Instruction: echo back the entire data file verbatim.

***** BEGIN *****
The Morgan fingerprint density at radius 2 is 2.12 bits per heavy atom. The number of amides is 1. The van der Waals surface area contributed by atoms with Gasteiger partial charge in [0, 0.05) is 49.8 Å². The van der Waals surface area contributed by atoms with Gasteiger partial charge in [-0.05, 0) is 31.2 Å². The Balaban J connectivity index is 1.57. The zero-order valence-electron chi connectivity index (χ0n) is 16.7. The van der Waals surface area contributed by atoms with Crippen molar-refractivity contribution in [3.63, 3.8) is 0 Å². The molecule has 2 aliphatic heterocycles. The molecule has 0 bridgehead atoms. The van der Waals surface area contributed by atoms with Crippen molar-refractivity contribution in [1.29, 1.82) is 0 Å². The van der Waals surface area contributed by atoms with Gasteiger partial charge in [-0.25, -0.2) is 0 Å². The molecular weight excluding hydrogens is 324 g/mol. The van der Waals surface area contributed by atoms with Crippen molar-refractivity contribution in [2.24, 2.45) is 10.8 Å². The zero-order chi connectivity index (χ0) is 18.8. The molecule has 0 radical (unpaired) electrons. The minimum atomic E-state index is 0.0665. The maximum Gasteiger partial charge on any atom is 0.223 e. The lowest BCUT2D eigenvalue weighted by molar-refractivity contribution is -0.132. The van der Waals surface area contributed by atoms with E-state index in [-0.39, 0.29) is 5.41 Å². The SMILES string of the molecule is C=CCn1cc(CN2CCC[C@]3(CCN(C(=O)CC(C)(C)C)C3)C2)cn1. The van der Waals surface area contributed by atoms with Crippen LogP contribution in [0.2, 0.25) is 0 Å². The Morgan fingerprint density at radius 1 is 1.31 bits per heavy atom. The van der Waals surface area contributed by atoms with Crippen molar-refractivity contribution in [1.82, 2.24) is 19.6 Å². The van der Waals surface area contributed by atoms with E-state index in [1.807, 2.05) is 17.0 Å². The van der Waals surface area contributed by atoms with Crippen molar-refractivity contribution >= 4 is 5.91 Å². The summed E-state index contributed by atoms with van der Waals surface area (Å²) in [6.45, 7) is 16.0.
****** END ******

The Morgan fingerprint density at radius 2 is 2.12 bits per heavy atom. The number of amides is 1. The van der Waals surface area contributed by atoms with Gasteiger partial charge in [0, 0.05) is 49.8 Å². The van der Waals surface area contributed by atoms with Gasteiger partial charge in [-0.05, 0) is 31.2 Å². The Balaban J connectivity index is 1.57. The zero-order valence-electron chi connectivity index (χ0n) is 16.7. The van der Waals surface area contributed by atoms with Crippen molar-refractivity contribution in [3.63, 3.8) is 0 Å². The molecule has 2 aliphatic heterocycles. The molecule has 0 bridgehead atoms. The van der Waals surface area contributed by atoms with Crippen molar-refractivity contribution in [1.29, 1.82) is 0 Å². The van der Waals surface area contributed by atoms with Gasteiger partial charge in [-0.25, -0.2) is 0 Å². The molecular weight excluding hydrogens is 324 g/mol. The van der Waals surface area contributed by atoms with Crippen molar-refractivity contribution in [2.24, 2.45) is 10.8 Å². The zero-order chi connectivity index (χ0) is 18.8. The molecule has 0 radical (unpaired) electrons. The minimum atomic E-state index is 0.0665. The maximum Gasteiger partial charge on any atom is 0.223 e. The lowest BCUT2D eigenvalue weighted by molar-refractivity contribution is -0.132. The van der Waals surface area contributed by atoms with E-state index in [-0.39, 0.29) is 5.41 Å². The SMILES string of the molecule is C=CCn1cc(CN2CCC[C@]3(CCN(C(=O)CC(C)(C)C)C3)C2)cn1. The van der Waals surface area contributed by atoms with Crippen LogP contribution in [0.2, 0.25) is 0 Å². The Morgan fingerprint density at radius 1 is 1.31 bits per heavy atom. The van der Waals surface area contributed by atoms with Crippen molar-refractivity contribution in [1.82, 2.24) is 19.6 Å². The van der Waals surface area contributed by atoms with E-state index in [1.807, 2.05) is 17.0 Å². The van der Waals surface area contributed by atoms with Crippen molar-refractivity contribution >= 4 is 5.91 Å². The summed E-state index contributed by atoms with van der Waals surface area (Å²) in [6.45, 7) is 16.0.